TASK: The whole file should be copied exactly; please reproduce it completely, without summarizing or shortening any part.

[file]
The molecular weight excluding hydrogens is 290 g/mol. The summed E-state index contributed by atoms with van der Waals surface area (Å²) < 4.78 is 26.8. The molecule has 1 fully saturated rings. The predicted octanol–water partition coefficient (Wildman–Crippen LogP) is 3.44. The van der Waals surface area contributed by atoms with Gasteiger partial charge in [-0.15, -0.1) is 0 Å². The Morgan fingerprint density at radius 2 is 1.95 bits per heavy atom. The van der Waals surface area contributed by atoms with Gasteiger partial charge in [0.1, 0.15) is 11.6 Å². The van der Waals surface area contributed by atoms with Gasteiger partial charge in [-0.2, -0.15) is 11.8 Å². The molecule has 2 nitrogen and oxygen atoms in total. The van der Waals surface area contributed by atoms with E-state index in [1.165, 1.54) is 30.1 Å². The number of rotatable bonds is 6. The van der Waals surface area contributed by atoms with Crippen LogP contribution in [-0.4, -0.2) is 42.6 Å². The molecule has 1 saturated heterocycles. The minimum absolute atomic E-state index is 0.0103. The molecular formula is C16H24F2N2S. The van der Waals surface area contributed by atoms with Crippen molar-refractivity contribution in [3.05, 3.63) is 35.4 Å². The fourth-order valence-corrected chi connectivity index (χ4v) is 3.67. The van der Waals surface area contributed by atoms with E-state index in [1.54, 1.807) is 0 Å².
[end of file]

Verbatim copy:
The molecular weight excluding hydrogens is 290 g/mol. The summed E-state index contributed by atoms with van der Waals surface area (Å²) < 4.78 is 26.8. The molecule has 1 fully saturated rings. The predicted octanol–water partition coefficient (Wildman–Crippen LogP) is 3.44. The van der Waals surface area contributed by atoms with Gasteiger partial charge in [-0.15, -0.1) is 0 Å². The Morgan fingerprint density at radius 2 is 1.95 bits per heavy atom. The van der Waals surface area contributed by atoms with Gasteiger partial charge in [0.1, 0.15) is 11.6 Å². The van der Waals surface area contributed by atoms with Gasteiger partial charge in [-0.2, -0.15) is 11.8 Å². The molecule has 2 nitrogen and oxygen atoms in total. The van der Waals surface area contributed by atoms with E-state index in [1.165, 1.54) is 30.1 Å². The number of rotatable bonds is 6. The van der Waals surface area contributed by atoms with Crippen LogP contribution in [-0.4, -0.2) is 42.6 Å². The molecule has 1 saturated heterocycles. The minimum absolute atomic E-state index is 0.0103. The molecular formula is C16H24F2N2S. The van der Waals surface area contributed by atoms with Crippen molar-refractivity contribution in [3.05, 3.63) is 35.4 Å². The fourth-order valence-corrected chi connectivity index (χ4v) is 3.67. The van der Waals surface area contributed by atoms with E-state index in [1.54, 1.807) is 0 Å².